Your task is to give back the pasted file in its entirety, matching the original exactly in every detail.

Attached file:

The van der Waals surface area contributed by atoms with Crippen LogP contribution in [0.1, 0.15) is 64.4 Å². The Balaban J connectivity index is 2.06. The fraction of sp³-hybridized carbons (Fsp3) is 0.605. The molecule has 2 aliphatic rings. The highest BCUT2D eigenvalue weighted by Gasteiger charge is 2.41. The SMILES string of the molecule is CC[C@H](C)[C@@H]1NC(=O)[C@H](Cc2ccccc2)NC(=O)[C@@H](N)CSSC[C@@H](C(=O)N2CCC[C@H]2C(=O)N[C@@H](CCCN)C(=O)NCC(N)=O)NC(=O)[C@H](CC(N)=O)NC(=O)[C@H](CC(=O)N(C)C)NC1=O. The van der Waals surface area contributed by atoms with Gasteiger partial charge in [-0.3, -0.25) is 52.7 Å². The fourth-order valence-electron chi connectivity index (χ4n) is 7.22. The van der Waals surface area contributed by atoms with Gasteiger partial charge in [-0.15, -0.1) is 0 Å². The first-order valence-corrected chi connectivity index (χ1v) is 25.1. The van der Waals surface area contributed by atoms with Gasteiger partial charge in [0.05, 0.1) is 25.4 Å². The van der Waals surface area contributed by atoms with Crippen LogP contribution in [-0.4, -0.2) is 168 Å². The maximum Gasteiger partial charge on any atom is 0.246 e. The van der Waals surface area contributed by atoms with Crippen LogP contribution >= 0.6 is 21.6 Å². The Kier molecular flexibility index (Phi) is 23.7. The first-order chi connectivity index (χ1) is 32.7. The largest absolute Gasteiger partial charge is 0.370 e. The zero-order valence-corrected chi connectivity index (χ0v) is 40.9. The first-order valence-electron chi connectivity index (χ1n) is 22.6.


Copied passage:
The van der Waals surface area contributed by atoms with Crippen LogP contribution in [0.1, 0.15) is 64.4 Å². The Balaban J connectivity index is 2.06. The fraction of sp³-hybridized carbons (Fsp3) is 0.605. The molecule has 2 aliphatic rings. The highest BCUT2D eigenvalue weighted by Gasteiger charge is 2.41. The SMILES string of the molecule is CC[C@H](C)[C@@H]1NC(=O)[C@H](Cc2ccccc2)NC(=O)[C@@H](N)CSSC[C@@H](C(=O)N2CCC[C@H]2C(=O)N[C@@H](CCCN)C(=O)NCC(N)=O)NC(=O)[C@H](CC(N)=O)NC(=O)[C@H](CC(=O)N(C)C)NC1=O. The van der Waals surface area contributed by atoms with Gasteiger partial charge in [-0.3, -0.25) is 52.7 Å². The fourth-order valence-electron chi connectivity index (χ4n) is 7.22. The van der Waals surface area contributed by atoms with Gasteiger partial charge in [-0.15, -0.1) is 0 Å². The first-order valence-corrected chi connectivity index (χ1v) is 25.1. The van der Waals surface area contributed by atoms with Gasteiger partial charge in [0.05, 0.1) is 25.4 Å². The van der Waals surface area contributed by atoms with Crippen LogP contribution in [-0.4, -0.2) is 168 Å². The maximum Gasteiger partial charge on any atom is 0.246 e. The van der Waals surface area contributed by atoms with Crippen LogP contribution >= 0.6 is 21.6 Å². The Kier molecular flexibility index (Phi) is 23.7. The first-order chi connectivity index (χ1) is 32.7. The largest absolute Gasteiger partial charge is 0.370 e. The zero-order valence-corrected chi connectivity index (χ0v) is 40.9. The first-order valence-electron chi connectivity index (χ1n) is 22.6.